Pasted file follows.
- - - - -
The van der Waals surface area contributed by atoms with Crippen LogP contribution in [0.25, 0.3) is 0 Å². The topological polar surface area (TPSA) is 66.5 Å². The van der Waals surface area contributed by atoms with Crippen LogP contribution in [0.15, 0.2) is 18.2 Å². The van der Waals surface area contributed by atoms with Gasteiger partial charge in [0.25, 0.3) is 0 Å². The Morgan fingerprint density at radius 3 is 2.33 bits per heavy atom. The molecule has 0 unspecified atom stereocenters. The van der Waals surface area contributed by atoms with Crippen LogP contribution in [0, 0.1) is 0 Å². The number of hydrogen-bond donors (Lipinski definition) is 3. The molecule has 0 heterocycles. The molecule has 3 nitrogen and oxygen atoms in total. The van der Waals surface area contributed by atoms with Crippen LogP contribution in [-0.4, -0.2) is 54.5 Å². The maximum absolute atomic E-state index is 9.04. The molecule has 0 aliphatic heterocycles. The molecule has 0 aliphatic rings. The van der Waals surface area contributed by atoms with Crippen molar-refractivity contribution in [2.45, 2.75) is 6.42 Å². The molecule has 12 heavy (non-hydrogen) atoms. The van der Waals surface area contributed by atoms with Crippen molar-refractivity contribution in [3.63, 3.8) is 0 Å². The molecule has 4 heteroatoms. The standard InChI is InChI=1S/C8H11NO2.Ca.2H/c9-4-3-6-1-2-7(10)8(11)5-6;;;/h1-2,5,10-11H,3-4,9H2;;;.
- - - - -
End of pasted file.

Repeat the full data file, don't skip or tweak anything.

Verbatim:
The van der Waals surface area contributed by atoms with Crippen LogP contribution in [0.25, 0.3) is 0 Å². The topological polar surface area (TPSA) is 66.5 Å². The van der Waals surface area contributed by atoms with Crippen LogP contribution in [0.15, 0.2) is 18.2 Å². The van der Waals surface area contributed by atoms with Gasteiger partial charge in [0.25, 0.3) is 0 Å². The Morgan fingerprint density at radius 3 is 2.33 bits per heavy atom. The molecule has 0 unspecified atom stereocenters. The van der Waals surface area contributed by atoms with Crippen LogP contribution in [0, 0.1) is 0 Å². The number of hydrogen-bond donors (Lipinski definition) is 3. The molecule has 0 heterocycles. The molecule has 3 nitrogen and oxygen atoms in total. The van der Waals surface area contributed by atoms with Crippen LogP contribution in [-0.4, -0.2) is 54.5 Å². The maximum absolute atomic E-state index is 9.04. The molecule has 0 aliphatic heterocycles. The molecule has 0 aliphatic rings. The van der Waals surface area contributed by atoms with Crippen molar-refractivity contribution in [2.45, 2.75) is 6.42 Å². The molecule has 12 heavy (non-hydrogen) atoms. The van der Waals surface area contributed by atoms with Crippen molar-refractivity contribution in [3.63, 3.8) is 0 Å². The molecule has 4 heteroatoms. The standard InChI is InChI=1S/C8H11NO2.Ca.2H/c9-4-3-6-1-2-7(10)8(11)5-6;;;/h1-2,5,10-11H,3-4,9H2;;;.